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Thursday - February 23, 2006

From: Raleigh, NC
Region: Southeast
Topic: Poisonous Plants
Title: Digestive distress from eating Lonicera sempervirens
Answered by: Nan Hampton


A friend of mine ate Lonicera sempervirens and it caused a burning sensation in his stomach. What may have caused this sensation?


Although I couldn't find any sources that listed Coral honeysuckle (Lonicera sempervirens) as toxic, several other species in the Genus Lonicera are mildly toxic. Ingesting Japanese honeysuckle (Lonicera japonica), native to eastern Asia but now widespread in North America, can cause various symptoms including vomiting, respiratory failure, and convulsions when eaten in large quantities. The toxic components in the vine are saponic and cyanogenic glycosides and the berries contain carotenoids. The nectar, however, can be sipped from the flowers with no ill effects. European fly honeysuckle (Lonicera xylosteum), native to Europe but also widespread in North America, causes vomiting, diarrhea, and abdominal pains. Mice injected with berry extract often died. The toxic component appears to be saponin. according to the Canadian Poisonous Plants Database. Tartarian honeysuckle (Lonicera tatarica), native to Asia and southern Russia, is cited in European literature as being toxic.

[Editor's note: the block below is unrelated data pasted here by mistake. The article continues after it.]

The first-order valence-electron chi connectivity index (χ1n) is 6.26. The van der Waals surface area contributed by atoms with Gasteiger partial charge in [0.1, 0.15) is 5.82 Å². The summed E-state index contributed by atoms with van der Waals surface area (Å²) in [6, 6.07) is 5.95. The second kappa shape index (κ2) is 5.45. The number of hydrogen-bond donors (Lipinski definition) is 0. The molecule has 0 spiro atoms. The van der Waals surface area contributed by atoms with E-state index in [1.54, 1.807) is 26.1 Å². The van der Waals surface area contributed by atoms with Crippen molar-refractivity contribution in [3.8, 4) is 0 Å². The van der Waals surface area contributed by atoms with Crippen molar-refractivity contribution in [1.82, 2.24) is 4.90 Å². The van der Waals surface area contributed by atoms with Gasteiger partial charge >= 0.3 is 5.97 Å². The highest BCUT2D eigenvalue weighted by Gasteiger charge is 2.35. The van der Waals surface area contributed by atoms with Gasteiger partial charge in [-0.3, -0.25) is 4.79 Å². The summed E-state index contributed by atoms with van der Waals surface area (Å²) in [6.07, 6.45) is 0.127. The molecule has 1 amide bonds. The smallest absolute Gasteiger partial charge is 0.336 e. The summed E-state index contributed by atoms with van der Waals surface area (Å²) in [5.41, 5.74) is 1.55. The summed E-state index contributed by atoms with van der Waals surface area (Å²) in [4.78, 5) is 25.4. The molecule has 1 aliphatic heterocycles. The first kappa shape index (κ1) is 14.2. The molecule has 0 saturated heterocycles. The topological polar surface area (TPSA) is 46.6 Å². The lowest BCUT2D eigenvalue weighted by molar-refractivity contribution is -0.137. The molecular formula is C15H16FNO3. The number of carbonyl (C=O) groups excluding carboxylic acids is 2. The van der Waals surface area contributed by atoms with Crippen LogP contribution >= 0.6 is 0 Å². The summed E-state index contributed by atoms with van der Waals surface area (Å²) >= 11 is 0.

It is likely that Lonicera sempervirens also contains saponins and these are what caused your friend's gastric distress.

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